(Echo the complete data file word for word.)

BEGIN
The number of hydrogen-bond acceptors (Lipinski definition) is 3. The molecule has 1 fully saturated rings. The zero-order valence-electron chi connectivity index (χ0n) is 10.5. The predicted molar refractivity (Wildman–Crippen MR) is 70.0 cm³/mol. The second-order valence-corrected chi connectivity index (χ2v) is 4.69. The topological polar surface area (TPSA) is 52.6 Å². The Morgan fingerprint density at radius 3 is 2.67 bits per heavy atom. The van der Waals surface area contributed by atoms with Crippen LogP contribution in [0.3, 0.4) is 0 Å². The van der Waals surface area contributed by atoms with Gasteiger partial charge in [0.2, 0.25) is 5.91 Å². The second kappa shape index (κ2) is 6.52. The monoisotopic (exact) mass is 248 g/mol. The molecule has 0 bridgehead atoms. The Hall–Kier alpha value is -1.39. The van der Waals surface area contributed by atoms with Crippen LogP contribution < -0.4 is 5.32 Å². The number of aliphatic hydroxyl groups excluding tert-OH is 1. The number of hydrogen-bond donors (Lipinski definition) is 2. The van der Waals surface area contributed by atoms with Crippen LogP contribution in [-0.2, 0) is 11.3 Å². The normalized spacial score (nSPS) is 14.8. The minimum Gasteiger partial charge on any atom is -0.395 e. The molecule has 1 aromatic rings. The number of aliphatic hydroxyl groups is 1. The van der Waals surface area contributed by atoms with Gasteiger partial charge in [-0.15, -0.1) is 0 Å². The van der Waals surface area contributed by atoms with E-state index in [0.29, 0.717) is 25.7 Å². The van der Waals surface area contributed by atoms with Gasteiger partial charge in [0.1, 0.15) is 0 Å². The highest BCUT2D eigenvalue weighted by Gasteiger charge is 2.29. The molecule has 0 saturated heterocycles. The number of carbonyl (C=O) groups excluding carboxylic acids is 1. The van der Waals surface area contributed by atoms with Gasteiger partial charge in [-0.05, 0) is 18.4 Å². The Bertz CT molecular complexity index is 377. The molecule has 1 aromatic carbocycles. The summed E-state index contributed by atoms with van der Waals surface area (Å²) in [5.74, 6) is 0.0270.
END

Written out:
The number of hydrogen-bond acceptors (Lipinski definition) is 3. The molecule has 1 fully saturated rings. The zero-order valence-electron chi connectivity index (χ0n) is 10.5. The predicted molar refractivity (Wildman–Crippen MR) is 70.0 cm³/mol. The second-order valence-corrected chi connectivity index (χ2v) is 4.69. The topological polar surface area (TPSA) is 52.6 Å². The Morgan fingerprint density at radius 3 is 2.67 bits per heavy atom. The van der Waals surface area contributed by atoms with Crippen LogP contribution in [0.3, 0.4) is 0 Å². The van der Waals surface area contributed by atoms with Gasteiger partial charge in [0.2, 0.25) is 5.91 Å². The second kappa shape index (κ2) is 6.52. The monoisotopic (exact) mass is 248 g/mol. The molecule has 0 bridgehead atoms. The Hall–Kier alpha value is -1.39. The van der Waals surface area contributed by atoms with Crippen LogP contribution < -0.4 is 5.32 Å². The number of aliphatic hydroxyl groups excluding tert-OH is 1. The number of hydrogen-bond donors (Lipinski definition) is 2. The van der Waals surface area contributed by atoms with Crippen LogP contribution in [-0.2, 0) is 11.3 Å². The normalized spacial score (nSPS) is 14.8. The minimum Gasteiger partial charge on any atom is -0.395 e. The molecule has 1 aromatic rings. The number of aliphatic hydroxyl groups is 1. The van der Waals surface area contributed by atoms with Gasteiger partial charge in [-0.15, -0.1) is 0 Å². The van der Waals surface area contributed by atoms with E-state index in [0.29, 0.717) is 25.7 Å². The van der Waals surface area contributed by atoms with Gasteiger partial charge in [0.1, 0.15) is 0 Å². The highest BCUT2D eigenvalue weighted by Gasteiger charge is 2.29. The molecule has 0 saturated heterocycles. The number of carbonyl (C=O) groups excluding carboxylic acids is 1. The van der Waals surface area contributed by atoms with Gasteiger partial charge in [-0.05, 0) is 18.4 Å². The Bertz CT molecular complexity index is 377. The molecule has 1 aromatic carbocycles. The summed E-state index contributed by atoms with van der Waals surface area (Å²) in [5.74, 6) is 0.0270.